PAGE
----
'Picard' Explained: 'Remembrance' Brings Revelations

Twenty years since we last saw him, Jean-Luc Picard finds himself surrounded by a fearful Starfleet.

Picard Episode One
CBS All Access

This article is part of our ongoing Picard Explained series, featuring the insights of our resident Starfleet officer Brad Gullickson.


Episode one of Star Trek: Picard, entitled “Remembrance,” came fast and furious with the revelations. If you haven’t watched it yet, do so now, because you’re getting spoilers in three…two…one…

Synthetics like our dearly departed Data (Brent Spiner) are outlawed due to an android terrorist attack on Mars, the Romulan supernova detailed in J.J. Abrams’ Star Trek movie happened, which lead to Starfleet removing itself from the problems of the universe and the dissolution of Jean-Luc Picard (Patrick Stewart)’s faith in the system, and the surviving Romulans have integrated Borg technology into their warmongering ways. Oh, and Data has a daughter (Isa Briones). Check that: twins, but one dies halfway through the episode, and the other is playing doctor with the Romulans.

With the revelations come even more questions. Since the Romulan supernova occurred, does this timeline include the ramifications of Nero (Eric Bana)’s time travel and the adventures of the Chris Pine Captain Kirk, or is this timeline playing out as a splinter-reality unaffected by said time travel? If we later learn that the planet Vulcan is still sitting pretty in space, then we’ll have our answer. Why did the Synthetics go rogue? They’re the creation of Dr. Bruce Maddox (Brian Brophy), the thorn in Data’s side during the Star Trek: The Next Generation second-season episode “The Measure of a Man,” and it’s easy to imagine his cold logic leading to robot rebellion. When and how did Data have time to create daughters when he’s been dead for 20 years? Borg/Romulan team-up, what the hell?

The last question is how Picard‘s first episode chooses to climax. The retrofitted Borg cube ship makes for an intimidating statement. The Klingons may have started as the go-to villains of Star Trek, but between The Next Generation, Star Trek: Voyager, and the Abrams’ films, the Romulans and the Borg have dominated thug life. When these two species find a way to work together, the newly provincial Starfleet has very little chance of defending Earth.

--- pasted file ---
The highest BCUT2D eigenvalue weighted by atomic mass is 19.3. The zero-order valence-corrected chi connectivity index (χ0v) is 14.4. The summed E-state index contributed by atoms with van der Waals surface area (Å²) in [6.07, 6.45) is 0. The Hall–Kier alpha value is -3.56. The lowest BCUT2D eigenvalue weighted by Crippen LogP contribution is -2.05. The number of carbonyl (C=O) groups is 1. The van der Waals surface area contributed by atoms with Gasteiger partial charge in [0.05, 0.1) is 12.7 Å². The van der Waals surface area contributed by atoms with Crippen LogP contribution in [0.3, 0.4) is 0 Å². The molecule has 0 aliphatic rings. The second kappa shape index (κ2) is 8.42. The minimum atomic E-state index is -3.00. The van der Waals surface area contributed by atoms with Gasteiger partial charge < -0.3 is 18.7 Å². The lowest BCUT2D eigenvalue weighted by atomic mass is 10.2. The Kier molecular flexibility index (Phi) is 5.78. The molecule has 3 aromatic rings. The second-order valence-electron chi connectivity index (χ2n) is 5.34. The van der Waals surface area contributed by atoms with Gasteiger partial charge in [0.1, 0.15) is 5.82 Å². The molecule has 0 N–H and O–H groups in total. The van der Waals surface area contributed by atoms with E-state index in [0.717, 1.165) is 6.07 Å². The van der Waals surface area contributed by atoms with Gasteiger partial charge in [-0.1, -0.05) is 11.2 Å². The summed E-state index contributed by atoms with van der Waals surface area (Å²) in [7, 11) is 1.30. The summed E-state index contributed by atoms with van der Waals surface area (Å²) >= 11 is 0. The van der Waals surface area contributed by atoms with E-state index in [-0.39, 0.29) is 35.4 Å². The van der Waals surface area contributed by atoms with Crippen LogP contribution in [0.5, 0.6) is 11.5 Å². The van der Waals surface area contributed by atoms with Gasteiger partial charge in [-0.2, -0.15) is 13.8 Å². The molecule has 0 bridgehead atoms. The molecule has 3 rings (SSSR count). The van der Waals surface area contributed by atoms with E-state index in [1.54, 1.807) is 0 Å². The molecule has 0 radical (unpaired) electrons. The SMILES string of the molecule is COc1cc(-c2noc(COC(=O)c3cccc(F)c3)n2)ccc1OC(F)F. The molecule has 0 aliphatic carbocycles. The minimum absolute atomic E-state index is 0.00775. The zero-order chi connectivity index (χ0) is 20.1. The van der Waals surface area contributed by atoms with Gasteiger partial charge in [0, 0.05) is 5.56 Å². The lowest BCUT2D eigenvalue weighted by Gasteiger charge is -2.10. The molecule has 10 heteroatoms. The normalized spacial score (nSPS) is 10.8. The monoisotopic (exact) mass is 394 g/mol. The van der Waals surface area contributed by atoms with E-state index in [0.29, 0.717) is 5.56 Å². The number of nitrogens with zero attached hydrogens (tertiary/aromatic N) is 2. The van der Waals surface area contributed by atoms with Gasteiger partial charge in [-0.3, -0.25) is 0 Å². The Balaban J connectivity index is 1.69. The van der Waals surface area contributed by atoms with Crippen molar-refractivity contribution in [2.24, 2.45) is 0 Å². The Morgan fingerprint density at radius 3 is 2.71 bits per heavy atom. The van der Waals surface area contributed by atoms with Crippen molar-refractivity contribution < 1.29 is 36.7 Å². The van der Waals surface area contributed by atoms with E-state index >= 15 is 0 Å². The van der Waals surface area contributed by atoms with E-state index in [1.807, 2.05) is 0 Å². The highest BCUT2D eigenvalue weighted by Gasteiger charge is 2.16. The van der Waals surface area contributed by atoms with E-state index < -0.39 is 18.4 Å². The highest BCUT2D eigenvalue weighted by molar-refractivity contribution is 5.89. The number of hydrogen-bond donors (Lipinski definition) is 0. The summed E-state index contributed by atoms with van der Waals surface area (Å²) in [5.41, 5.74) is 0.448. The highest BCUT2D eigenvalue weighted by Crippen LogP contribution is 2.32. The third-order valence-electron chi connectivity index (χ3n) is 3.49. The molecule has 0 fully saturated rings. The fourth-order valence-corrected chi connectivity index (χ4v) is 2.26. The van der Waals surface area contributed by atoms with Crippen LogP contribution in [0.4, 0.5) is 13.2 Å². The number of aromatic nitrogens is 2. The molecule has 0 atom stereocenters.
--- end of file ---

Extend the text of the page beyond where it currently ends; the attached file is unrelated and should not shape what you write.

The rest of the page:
Such collaboration is not entirely new to Star Trek. Jumping back to the Abrams’ universe, the Romulan Narada captained by Nero was radically enhanced by Borg technology. While not directly stated in the 2009 film, the Star Trek: Countdown prequel comic book series published by IDW explained how the Narada was altered with Borg tech. This allowed the Narada to self-repair using nanoprobes as well as make contact with the V’Ger probe originally introduced in Star Trek: The Motion Picture.

The Romulans and Borg were once vast empires, but in their dealings with Starfleet, they were significantly reduced. The Romulans find themselves without a home. Some managed to find sanctuary in the heartfelt embrace of others. Jean-Luc invited refugees Laris (Orla Brady) and Zhaban (Jamie McShane) to work his vineyard, and they have become the only family he’s known post-Federation. They’re essential to revealing a species more than the stereotypes that Star Trek itself has propagated.

Early in the episode, when Jean-Luc is blindsided by a gotcha journalist out to stir ratings from xenophobia, the retired Admiral explains that he did not evacuate Romulan lives from certain destruction, he simply evacuated lives. Everyone matters. That should be the mission of Starfleet, but even the utopian 24th century has allowed fear to take hold. And, yeah, understandable. Look at that terrifying Borg/Romulan cube on the horizon. It’s damn scary, but the second you let dread take the wheel of your actions is the second you relent a piece of your freedom.

We should be better than that. As he has done in the past with Star Trek: First Contact, Jean-Luc Picard is here to remind us of our purpose, and how internal reflection and repair is critical to the human experience. He’s not perfect, but he’s spent a lifetime curating compassion. For him, there is no greater ideal, and it is uncompromisable. So much so, that when his cherished institution strayed from empathy and understanding, he was forced to withdraw, spending his remaining days sipping decaf Earl Grey tea. Gross.

Unfortunately, retirement was not enough of a statement. Separated from public life and service, Jean-Luc Picard became a two-dimensional media headline. A failure, whose actions may have been well-intentioned, but lead to devastation on Mars and the loss of human life dubbed somehow superior to Romulan life. He’s spent his retirement writing historical analysis when he should have been out there challenging the public perception. With the appearance of Data’s children, the time to get off his duff has arrived. The man of action is needed.

The Romulan/Borg cube is going to be a problem. With violence on their doorstep, Starfleet will circle the wagons. Jean-Luc cannot operate within their newly frightened mindset. He needs a fresh crew of outside thinkers, eager to challenge herd mentality on both sides of the universe. Too political for you? Welcome to Star Trek.

Trekkie, Not Trekker. Weekly Columnist for Film School Rejects, co-host of the In The Mouth of Dorkness Podcast.